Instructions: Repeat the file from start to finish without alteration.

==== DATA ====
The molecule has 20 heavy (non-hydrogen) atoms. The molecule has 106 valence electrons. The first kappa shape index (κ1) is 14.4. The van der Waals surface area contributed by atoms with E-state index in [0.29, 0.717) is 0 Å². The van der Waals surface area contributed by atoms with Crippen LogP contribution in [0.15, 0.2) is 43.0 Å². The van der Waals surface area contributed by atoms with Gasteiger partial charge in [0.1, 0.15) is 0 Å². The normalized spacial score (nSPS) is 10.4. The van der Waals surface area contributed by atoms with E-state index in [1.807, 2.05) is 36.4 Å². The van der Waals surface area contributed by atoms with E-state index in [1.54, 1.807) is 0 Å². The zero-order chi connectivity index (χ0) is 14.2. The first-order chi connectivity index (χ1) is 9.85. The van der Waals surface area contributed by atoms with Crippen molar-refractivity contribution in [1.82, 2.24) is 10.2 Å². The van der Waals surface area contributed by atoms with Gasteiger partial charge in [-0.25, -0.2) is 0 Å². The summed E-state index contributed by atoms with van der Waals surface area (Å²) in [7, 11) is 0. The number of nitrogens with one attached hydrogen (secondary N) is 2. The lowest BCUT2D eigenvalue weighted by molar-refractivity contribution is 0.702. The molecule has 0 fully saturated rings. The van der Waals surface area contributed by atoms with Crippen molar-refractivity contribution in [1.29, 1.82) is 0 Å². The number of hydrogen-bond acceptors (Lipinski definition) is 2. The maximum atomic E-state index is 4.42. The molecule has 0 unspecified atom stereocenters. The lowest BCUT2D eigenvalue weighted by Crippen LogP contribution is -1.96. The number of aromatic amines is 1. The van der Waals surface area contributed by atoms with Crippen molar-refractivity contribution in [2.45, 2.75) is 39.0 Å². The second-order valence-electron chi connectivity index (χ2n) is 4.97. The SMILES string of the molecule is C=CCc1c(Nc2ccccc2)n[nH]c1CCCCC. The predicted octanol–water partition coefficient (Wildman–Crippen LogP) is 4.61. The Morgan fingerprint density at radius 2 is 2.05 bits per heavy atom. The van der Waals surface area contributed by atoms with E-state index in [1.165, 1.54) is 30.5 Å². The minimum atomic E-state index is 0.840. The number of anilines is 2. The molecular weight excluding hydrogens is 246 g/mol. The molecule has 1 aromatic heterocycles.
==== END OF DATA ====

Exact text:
The molecule has 20 heavy (non-hydrogen) atoms. The molecule has 106 valence electrons. The first kappa shape index (κ1) is 14.4. The van der Waals surface area contributed by atoms with E-state index in [0.29, 0.717) is 0 Å². The van der Waals surface area contributed by atoms with Crippen LogP contribution in [0.15, 0.2) is 43.0 Å². The van der Waals surface area contributed by atoms with Gasteiger partial charge in [0.1, 0.15) is 0 Å². The normalized spacial score (nSPS) is 10.4. The van der Waals surface area contributed by atoms with E-state index in [1.807, 2.05) is 36.4 Å². The van der Waals surface area contributed by atoms with E-state index in [1.54, 1.807) is 0 Å². The zero-order chi connectivity index (χ0) is 14.2. The first-order chi connectivity index (χ1) is 9.85. The van der Waals surface area contributed by atoms with Crippen molar-refractivity contribution in [1.82, 2.24) is 10.2 Å². The van der Waals surface area contributed by atoms with Gasteiger partial charge in [-0.25, -0.2) is 0 Å². The summed E-state index contributed by atoms with van der Waals surface area (Å²) in [7, 11) is 0. The number of nitrogens with one attached hydrogen (secondary N) is 2. The lowest BCUT2D eigenvalue weighted by molar-refractivity contribution is 0.702. The molecule has 0 fully saturated rings. The van der Waals surface area contributed by atoms with Crippen molar-refractivity contribution in [1.29, 1.82) is 0 Å². The number of hydrogen-bond acceptors (Lipinski definition) is 2. The maximum atomic E-state index is 4.42. The molecule has 0 unspecified atom stereocenters. The lowest BCUT2D eigenvalue weighted by Crippen LogP contribution is -1.96. The number of aromatic amines is 1. The van der Waals surface area contributed by atoms with Crippen molar-refractivity contribution in [2.45, 2.75) is 39.0 Å². The second-order valence-electron chi connectivity index (χ2n) is 4.97. The SMILES string of the molecule is C=CCc1c(Nc2ccccc2)n[nH]c1CCCCC. The predicted octanol–water partition coefficient (Wildman–Crippen LogP) is 4.61. The Morgan fingerprint density at radius 2 is 2.05 bits per heavy atom. The van der Waals surface area contributed by atoms with E-state index in [1.165, 1.54) is 30.5 Å². The minimum atomic E-state index is 0.840. The number of anilines is 2. The molecular weight excluding hydrogens is 246 g/mol. The molecule has 1 aromatic heterocycles.